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Fear costs diver chance at berth

By wire services
Published June 13, 2004

ST. PETERS, Mo. - Mark Ruiz climbed to the next-to-last ledge of the 33-foot tower - and couldn't go any farther.

Overwhelmed after a painful crash, the 2000 Olympian skipped a dive at the U.S. trials Saturday, costing him a chance for a 10-meter platform berth.

"To not be on the Olympic team in this event is devastating," he said.

Caesar Garcia dominated to earn his first berth. But under new rules, the second berth went to the top diver from the winning synchro team, Ruiz and Kyle Prandi.

Ruiz, who competed in three events in Sydney but will do only synchronized platform in Athens, led by about 10 points after Round 4. But he was coming up on his dive that begins from an armstand. While trying the dive during practice, he landed on his chest, bursting blood vessels in his stomach.

Prandi nailed his fifth dive, the same one in which Ruiz was injured. Ruiz climbed the tower, but when he saw Prandi's scores (one 10, the rest 8.5-9.5), he stopped.

"If he did well, I wasn't going to throw myself off the tower and try to guess where I was," Ruiz said. "If he missed, I was going to go ahead and try."

Ruiz completed his last dive.

"For me, the whole thing was a little bit embarrassing," he said. "I felt like I had to finish."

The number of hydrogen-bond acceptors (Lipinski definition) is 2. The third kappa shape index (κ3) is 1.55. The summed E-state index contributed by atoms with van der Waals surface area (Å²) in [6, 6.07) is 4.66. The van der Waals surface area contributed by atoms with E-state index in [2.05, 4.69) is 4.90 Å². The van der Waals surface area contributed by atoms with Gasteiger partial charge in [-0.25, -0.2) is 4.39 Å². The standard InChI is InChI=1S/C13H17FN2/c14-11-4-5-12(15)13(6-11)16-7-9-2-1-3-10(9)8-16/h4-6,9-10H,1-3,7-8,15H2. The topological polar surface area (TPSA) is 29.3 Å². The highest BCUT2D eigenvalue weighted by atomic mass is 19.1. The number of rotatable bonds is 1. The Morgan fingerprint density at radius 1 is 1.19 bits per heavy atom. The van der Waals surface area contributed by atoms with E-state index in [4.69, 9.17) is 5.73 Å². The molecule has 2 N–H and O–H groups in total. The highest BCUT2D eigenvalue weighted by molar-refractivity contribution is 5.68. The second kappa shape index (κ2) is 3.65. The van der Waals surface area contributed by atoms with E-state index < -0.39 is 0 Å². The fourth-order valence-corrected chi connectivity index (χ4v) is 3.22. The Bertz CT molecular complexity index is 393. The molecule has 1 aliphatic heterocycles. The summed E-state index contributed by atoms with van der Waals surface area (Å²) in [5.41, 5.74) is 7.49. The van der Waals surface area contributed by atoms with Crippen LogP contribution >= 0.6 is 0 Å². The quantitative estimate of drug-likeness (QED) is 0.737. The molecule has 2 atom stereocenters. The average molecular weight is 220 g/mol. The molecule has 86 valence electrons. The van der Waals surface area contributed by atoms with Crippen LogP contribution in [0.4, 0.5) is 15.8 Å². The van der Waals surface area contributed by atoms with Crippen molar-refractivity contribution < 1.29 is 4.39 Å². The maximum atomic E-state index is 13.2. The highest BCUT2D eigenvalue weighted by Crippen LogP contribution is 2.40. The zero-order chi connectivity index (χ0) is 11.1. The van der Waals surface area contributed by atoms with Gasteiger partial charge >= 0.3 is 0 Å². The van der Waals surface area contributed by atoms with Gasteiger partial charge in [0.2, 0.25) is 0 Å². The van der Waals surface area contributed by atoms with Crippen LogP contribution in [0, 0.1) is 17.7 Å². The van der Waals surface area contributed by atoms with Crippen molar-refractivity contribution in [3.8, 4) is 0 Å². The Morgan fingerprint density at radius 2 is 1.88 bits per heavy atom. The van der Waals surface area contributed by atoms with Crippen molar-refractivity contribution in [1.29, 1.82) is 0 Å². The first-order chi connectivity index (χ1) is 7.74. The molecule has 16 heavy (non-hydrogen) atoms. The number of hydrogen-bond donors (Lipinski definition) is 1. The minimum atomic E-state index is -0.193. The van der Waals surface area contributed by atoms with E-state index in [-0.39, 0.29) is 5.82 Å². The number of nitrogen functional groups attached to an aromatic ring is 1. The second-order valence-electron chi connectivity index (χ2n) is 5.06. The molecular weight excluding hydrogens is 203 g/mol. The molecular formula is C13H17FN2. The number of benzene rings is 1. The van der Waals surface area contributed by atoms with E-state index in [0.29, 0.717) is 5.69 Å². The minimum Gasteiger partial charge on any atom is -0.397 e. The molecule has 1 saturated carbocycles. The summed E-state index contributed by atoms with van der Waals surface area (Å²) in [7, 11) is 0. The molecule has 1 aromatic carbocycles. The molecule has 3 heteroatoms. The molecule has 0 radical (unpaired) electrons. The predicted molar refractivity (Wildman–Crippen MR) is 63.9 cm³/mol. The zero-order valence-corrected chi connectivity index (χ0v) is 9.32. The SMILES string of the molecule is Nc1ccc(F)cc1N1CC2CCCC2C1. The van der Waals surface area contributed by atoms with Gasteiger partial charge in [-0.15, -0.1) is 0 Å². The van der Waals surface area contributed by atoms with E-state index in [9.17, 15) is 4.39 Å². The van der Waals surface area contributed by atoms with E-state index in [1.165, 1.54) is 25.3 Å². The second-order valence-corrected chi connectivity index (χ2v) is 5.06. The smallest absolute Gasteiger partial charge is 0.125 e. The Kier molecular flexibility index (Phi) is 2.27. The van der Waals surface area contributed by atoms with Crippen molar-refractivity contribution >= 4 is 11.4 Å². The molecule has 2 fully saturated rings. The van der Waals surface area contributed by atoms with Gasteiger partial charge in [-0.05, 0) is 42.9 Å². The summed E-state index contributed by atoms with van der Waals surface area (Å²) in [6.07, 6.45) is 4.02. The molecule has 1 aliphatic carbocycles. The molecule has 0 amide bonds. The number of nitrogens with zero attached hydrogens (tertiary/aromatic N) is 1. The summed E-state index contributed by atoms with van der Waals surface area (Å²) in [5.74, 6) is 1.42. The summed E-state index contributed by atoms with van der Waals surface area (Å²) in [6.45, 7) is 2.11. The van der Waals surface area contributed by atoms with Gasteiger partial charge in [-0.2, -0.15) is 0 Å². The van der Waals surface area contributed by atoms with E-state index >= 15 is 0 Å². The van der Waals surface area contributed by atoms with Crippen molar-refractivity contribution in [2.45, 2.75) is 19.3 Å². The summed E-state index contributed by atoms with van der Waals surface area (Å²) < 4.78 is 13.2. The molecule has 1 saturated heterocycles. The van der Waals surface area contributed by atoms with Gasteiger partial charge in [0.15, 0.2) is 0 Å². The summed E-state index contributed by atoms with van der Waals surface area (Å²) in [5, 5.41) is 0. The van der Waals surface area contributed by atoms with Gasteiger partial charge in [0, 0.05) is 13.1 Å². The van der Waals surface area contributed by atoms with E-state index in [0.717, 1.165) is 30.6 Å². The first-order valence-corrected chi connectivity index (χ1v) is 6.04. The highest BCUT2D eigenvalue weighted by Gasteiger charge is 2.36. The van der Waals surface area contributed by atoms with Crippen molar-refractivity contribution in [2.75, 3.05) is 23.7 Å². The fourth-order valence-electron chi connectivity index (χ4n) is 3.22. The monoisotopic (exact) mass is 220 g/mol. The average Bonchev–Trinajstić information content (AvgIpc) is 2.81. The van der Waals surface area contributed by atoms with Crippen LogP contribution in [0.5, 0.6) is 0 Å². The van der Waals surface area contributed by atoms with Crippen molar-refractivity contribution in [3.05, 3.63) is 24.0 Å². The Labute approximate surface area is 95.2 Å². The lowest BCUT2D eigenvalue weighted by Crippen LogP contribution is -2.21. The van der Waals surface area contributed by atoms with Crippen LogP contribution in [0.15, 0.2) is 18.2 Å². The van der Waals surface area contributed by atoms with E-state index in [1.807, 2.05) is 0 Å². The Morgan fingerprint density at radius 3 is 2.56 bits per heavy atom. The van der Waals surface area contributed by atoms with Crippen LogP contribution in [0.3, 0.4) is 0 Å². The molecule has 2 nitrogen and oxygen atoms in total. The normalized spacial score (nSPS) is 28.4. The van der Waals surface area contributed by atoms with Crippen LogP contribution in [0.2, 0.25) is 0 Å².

Meanwhile, Kimiko Soldati bounced back from a poor dive to earn her first trip to the Olympics, winning the 3-meter springboard.

Soldati led after the opening dive of the final. But she over-rotated on an inward pike 21/2 somersault, creating a huge splash. Judges gave her 4s and 4.5s, dropping her to second.

Soldati's last three dives were on the mark, closing with a reverse pike 21/2 somersault that drew 8s and one 7.5 to finish with 884.70 points. Rachelle Kunkel earned her first berth by finishing second with 874.38. Michelle Davison, who was 12th in the 2000 Olympics, finished third with 870.60.

ATHENS IRKED: IOC president Jacques Rogge was criticized for suggesting Athens might not stage the best Olympics ever. Rogge has said he no longer will award "best ever" tags like his predecessor, Juan Antonio Samaranch.

"He knows, as does the public, that the success of the Games will be decided by what happens between the Opening Ceremony and the Closing Ceremony," ATHOC president Gianna Angelopoulos-Daskalaki said in a statement. Later, Rogge said he did not intended to be "critical" of Athens or the Olympic organizing effort.

MANDELA GETS TORCH: Former South Africa president Nelson Mandela was handed the Olympic torch at the island prison where he spent most of his 27 years in jail. Flag-waving crowds gathered along the 35-mile route to cheer the 125 torchbearers, including sports stars, music legends, children and a 100-year-old man, for the torch's first trip to South Africa.

[Last modified June 12, 2004, 23:37:23]


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